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Woodturning News: General News

LANCASHIRE POST: Woodturning: 1,500-year-old craft back with a bang in Bilsborrow by Jack Marshall(0

Tuesday, June 4, 2019   (0 Comments)
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LANCASHIRE POST: Woodturning: 1,500-year-old craft back with a bang in Bilsborrow by Jack Marshall(06/13/2019)

Woodturning is a truly ancient craft.

Whilst its historical origins are naturally hard to pinpoint owing to wood fibre’s predilection to rot over the centuries, the process has been around since at least the times of the Ancient Egyptians. A range of civilisations from the Chinese, the Persians, the Arabs, and the Romans also had their own woodturning techniques, carving ornate shapes into timber rotated on a lathe.

The paradigm is not unlike that of a potter’s wheel, with an assortment of gouges and chisels used to strip careful layers from the turning wood. The wood lathe was sufficiently difficult to operate so as to be known as ‘the misterie’ of the turners guild, but the results were and still are stunning.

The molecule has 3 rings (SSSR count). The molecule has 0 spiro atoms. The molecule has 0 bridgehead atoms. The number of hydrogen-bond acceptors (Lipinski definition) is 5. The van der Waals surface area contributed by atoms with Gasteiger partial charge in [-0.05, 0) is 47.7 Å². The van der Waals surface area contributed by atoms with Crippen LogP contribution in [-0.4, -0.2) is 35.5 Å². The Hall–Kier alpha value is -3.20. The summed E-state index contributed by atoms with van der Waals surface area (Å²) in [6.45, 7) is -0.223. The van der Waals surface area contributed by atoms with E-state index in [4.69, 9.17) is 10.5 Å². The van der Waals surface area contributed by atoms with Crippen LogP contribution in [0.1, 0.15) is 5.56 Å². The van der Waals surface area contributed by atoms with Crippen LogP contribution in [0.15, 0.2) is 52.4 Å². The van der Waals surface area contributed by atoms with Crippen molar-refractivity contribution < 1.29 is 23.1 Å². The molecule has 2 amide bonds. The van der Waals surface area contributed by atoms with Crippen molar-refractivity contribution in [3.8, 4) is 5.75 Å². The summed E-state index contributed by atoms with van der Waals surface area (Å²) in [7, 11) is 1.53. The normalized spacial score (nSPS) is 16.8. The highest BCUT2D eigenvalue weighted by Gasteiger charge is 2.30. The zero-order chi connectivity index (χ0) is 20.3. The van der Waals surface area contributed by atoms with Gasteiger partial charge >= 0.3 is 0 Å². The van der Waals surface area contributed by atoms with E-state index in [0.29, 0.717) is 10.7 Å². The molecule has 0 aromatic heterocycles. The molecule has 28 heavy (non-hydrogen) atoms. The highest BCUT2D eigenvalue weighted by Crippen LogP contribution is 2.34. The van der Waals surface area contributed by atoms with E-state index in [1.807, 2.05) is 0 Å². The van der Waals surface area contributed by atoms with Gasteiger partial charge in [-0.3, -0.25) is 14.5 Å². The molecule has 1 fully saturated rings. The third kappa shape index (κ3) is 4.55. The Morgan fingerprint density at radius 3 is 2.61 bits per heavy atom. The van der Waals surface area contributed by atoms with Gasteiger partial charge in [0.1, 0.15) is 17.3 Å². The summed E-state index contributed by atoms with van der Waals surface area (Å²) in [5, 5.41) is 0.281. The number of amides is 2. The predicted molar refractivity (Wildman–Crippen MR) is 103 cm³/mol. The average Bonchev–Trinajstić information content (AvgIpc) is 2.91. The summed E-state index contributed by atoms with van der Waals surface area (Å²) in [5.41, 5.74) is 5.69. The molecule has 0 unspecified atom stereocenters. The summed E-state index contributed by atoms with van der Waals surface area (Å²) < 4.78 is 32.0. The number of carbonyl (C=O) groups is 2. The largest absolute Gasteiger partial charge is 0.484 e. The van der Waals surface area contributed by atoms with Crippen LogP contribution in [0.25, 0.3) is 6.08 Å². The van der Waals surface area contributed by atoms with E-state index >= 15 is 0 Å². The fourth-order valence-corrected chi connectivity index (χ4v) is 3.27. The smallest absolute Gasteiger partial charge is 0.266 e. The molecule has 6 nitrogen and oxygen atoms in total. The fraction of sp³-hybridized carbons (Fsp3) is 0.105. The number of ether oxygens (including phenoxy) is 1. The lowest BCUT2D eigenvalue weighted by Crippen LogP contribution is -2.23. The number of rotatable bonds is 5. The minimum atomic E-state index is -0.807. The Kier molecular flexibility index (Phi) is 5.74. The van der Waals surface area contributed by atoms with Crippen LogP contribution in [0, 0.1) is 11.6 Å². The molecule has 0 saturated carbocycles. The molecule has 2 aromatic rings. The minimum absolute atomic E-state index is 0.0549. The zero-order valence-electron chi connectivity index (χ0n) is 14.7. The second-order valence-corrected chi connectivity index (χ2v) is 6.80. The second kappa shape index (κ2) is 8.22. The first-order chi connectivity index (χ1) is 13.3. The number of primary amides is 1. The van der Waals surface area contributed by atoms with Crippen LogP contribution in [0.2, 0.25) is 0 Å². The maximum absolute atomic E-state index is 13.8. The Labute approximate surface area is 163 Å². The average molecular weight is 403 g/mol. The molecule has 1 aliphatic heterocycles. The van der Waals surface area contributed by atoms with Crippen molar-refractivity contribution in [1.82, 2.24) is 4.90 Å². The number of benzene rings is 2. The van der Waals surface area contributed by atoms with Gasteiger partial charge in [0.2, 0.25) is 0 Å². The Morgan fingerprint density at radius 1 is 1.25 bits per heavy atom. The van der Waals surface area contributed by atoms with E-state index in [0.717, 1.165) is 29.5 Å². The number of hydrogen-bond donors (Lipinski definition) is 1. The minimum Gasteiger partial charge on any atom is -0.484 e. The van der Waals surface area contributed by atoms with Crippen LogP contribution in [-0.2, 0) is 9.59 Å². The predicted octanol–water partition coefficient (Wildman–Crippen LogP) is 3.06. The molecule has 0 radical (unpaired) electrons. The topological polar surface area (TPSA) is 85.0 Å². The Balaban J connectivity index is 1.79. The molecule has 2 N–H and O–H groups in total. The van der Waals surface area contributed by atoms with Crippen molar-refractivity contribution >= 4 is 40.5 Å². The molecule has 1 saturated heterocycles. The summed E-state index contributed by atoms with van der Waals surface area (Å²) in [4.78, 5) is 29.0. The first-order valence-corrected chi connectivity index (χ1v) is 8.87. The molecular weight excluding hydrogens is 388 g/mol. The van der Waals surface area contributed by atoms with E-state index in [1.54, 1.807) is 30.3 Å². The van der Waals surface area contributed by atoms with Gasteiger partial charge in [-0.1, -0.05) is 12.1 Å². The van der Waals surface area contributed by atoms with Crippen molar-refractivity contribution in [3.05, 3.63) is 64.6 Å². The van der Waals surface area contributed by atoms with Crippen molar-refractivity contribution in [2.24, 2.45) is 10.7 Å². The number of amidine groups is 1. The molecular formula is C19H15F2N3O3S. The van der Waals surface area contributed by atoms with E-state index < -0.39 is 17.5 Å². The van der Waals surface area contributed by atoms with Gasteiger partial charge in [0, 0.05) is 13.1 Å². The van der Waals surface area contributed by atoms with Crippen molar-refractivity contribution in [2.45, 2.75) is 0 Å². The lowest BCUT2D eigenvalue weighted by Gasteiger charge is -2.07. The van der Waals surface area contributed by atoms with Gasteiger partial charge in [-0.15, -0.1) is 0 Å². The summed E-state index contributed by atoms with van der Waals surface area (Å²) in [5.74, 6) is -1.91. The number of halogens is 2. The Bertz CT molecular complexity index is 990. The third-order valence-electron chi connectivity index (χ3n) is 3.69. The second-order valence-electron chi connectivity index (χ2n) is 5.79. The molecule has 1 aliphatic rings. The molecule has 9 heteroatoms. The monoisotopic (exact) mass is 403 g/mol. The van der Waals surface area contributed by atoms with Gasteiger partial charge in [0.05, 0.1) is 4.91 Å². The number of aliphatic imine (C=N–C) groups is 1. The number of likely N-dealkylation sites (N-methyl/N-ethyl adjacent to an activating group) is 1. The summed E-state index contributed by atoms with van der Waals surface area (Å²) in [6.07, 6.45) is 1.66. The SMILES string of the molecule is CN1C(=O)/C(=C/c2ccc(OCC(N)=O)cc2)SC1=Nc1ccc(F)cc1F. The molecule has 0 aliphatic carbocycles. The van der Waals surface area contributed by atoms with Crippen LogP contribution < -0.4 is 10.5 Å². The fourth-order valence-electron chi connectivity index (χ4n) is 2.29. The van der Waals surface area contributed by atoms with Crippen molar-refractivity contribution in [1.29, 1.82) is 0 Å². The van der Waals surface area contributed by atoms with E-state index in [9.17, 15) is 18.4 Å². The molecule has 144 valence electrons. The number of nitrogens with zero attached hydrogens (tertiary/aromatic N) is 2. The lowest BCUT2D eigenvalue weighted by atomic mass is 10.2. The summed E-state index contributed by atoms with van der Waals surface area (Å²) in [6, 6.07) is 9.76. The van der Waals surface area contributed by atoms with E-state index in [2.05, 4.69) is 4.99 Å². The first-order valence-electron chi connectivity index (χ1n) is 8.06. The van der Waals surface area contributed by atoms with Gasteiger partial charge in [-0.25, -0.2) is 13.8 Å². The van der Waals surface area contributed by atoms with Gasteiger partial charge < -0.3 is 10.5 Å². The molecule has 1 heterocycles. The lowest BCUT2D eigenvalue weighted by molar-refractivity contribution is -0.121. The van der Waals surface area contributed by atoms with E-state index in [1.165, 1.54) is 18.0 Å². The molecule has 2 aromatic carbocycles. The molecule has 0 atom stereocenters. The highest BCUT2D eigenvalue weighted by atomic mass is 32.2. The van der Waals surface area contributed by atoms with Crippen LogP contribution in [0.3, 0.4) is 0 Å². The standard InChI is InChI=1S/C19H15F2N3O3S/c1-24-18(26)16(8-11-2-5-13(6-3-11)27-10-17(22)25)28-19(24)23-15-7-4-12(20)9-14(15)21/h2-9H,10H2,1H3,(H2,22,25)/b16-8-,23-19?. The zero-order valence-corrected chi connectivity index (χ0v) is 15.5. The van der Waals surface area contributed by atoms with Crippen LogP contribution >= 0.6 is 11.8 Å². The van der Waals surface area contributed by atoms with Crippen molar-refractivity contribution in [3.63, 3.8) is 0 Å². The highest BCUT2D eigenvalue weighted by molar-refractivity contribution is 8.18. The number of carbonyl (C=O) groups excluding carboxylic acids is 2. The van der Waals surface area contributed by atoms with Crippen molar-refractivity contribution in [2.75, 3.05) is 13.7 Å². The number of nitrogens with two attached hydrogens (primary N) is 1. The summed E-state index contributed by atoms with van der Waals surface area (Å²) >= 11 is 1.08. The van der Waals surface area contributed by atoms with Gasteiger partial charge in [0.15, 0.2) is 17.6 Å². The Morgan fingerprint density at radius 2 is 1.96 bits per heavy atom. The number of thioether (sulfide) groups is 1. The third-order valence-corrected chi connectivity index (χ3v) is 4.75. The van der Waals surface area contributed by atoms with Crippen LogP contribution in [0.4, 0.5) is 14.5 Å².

Between 500 and 1500 AD, most cups and bowls were wood-turned. When Scandinavian archaeologists discovered a 70-foot interred Viking ship called the Oseberg in a 9th century burial site, a handful of wood-turned vessels were found. An ancient art indeed.

But fast-forward to the 21st century, and there is more than ample enthusiasm for keeping the delicate artisinal skill alive.

“Woodturning is basically attaching timber to a machine, rotating it up to a couple of thousand revs a minute, and attacking it with a sharp tool,” says Colin Dennison (81) casually. “It’s quite simple really.

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